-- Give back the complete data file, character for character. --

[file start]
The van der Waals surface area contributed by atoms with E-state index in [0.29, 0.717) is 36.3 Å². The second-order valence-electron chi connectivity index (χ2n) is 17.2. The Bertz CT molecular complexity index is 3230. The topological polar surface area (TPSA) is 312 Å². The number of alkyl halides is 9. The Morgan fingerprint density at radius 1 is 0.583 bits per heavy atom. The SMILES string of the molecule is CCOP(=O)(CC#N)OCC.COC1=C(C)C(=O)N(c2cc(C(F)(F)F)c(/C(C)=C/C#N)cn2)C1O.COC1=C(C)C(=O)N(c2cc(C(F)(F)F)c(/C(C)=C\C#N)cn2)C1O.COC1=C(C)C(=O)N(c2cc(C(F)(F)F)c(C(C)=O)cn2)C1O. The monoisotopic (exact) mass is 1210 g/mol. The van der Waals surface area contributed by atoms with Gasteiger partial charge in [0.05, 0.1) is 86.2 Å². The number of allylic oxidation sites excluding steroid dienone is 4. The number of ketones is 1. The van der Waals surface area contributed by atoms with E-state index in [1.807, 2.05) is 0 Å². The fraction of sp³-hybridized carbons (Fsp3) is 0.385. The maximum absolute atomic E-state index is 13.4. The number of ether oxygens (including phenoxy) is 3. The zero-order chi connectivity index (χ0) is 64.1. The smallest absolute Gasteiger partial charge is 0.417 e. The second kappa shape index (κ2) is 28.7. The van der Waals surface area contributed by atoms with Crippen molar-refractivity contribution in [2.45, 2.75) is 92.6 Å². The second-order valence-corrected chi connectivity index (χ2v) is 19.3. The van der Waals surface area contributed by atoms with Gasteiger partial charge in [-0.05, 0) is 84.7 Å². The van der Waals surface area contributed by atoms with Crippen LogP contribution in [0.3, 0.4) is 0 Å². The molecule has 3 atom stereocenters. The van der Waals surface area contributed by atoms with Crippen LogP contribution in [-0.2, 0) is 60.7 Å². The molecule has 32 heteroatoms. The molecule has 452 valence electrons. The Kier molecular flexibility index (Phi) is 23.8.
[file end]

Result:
The van der Waals surface area contributed by atoms with E-state index in [0.29, 0.717) is 36.3 Å². The second-order valence-electron chi connectivity index (χ2n) is 17.2. The Bertz CT molecular complexity index is 3230. The topological polar surface area (TPSA) is 312 Å². The number of alkyl halides is 9. The Morgan fingerprint density at radius 1 is 0.583 bits per heavy atom. The SMILES string of the molecule is CCOP(=O)(CC#N)OCC.COC1=C(C)C(=O)N(c2cc(C(F)(F)F)c(/C(C)=C/C#N)cn2)C1O.COC1=C(C)C(=O)N(c2cc(C(F)(F)F)c(/C(C)=C\C#N)cn2)C1O.COC1=C(C)C(=O)N(c2cc(C(F)(F)F)c(C(C)=O)cn2)C1O. The monoisotopic (exact) mass is 1210 g/mol. The van der Waals surface area contributed by atoms with Gasteiger partial charge in [0.05, 0.1) is 86.2 Å². The number of allylic oxidation sites excluding steroid dienone is 4. The number of ketones is 1. The van der Waals surface area contributed by atoms with E-state index in [1.807, 2.05) is 0 Å². The fraction of sp³-hybridized carbons (Fsp3) is 0.385. The maximum absolute atomic E-state index is 13.4. The number of ether oxygens (including phenoxy) is 3. The zero-order chi connectivity index (χ0) is 64.1. The smallest absolute Gasteiger partial charge is 0.417 e. The second kappa shape index (κ2) is 28.7. The van der Waals surface area contributed by atoms with Crippen molar-refractivity contribution in [2.45, 2.75) is 92.6 Å². The second-order valence-corrected chi connectivity index (χ2v) is 19.3. The van der Waals surface area contributed by atoms with Gasteiger partial charge in [-0.05, 0) is 84.7 Å². The van der Waals surface area contributed by atoms with Crippen LogP contribution in [0.3, 0.4) is 0 Å². The molecule has 3 atom stereocenters. The van der Waals surface area contributed by atoms with Crippen LogP contribution in [-0.2, 0) is 60.7 Å². The molecule has 32 heteroatoms. The molecule has 452 valence electrons. The Kier molecular flexibility index (Phi) is 23.8.